“Regional differences continue to be striking. On a year-over-year basis, June’s three best-performing cities were Chicago (+4.2%), Cleveland (+4.1%), and New York (+3.4%) – the same three that had topped our May leader board. At the other end of the scale, the worst performers continue to be in the Pacific and Mountain time zones, with San Francisco (-9.7%) and Seattle (-8.8%) at the bottom. The Midwest (+2.8%) continues as the nation’s strongest region, followed this month by the Northeast (+1.6%). The West (-5.9%) remains the weakest region.”
“June is the fifth consecutive month in which home prices have increased across the U.S. With 2023 half over, the National Composite has risen 4.7%, which is slightly above the median full calendar year increase in more than 35 years of data. We recognize that the market’s gains could be truncated by increases in mortgage rates or by general economic weakness, but the breadth and strength of this month’s report are consistent with an optimistic view of future results.”
Realtor.com Economic Data Analyst Hannah Jones commented on the report after its release on Tuesday:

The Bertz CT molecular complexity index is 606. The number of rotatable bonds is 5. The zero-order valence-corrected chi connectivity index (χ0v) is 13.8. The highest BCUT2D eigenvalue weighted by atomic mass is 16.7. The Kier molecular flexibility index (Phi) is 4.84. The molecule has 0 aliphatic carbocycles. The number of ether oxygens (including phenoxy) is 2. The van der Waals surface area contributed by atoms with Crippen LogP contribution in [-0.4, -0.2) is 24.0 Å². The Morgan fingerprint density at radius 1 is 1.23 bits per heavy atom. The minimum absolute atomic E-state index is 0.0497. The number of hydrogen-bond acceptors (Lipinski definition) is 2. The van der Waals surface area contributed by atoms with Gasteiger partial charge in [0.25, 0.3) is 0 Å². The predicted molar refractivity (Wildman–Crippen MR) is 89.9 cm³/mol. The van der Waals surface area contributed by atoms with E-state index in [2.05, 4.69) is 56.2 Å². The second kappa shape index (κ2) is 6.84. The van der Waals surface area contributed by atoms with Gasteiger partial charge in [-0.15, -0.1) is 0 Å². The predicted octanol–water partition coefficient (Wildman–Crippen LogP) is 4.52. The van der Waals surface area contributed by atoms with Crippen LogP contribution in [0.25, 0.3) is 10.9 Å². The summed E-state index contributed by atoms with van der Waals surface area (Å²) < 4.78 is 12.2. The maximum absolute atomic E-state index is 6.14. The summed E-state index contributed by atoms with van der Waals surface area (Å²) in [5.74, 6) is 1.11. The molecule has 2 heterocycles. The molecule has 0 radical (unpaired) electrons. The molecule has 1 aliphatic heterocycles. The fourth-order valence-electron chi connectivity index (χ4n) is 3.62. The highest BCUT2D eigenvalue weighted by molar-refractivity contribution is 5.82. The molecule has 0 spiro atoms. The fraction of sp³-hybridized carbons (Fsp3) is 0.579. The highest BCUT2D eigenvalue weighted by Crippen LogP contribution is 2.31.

“Today’s S&P CoreLogic Case-Shiller Index showed the impact of waning inventory on home prices, which maintained strength despite ongoing affordability challenges. This month’s index data tracks April, May and June, a period which saw climbing mortgage rates, which reached as high as 6.79% in early June. Limited home inventory, still-high prices and elevated mortgage rates meant that both new and existing home sales fell in June, though new home sales remained well above the previous year’s level. After strong price growth in May, home price momentum continued in June with all 20 major metro markets seeing monthly price increases, bringing the seasonally adjusted month-to-month changes in the 10- and 20-city composites up by 0.9% each. The National Home Price Index posted a 0.7% increase month over month. Despite the monthly gains, the National Index was flat year-over-year, while the 10- and 20-city indices fell 0.5% and 1.2%, respectively. All three geographic levels saw the annual gap in prices narrow relative to the previous month.”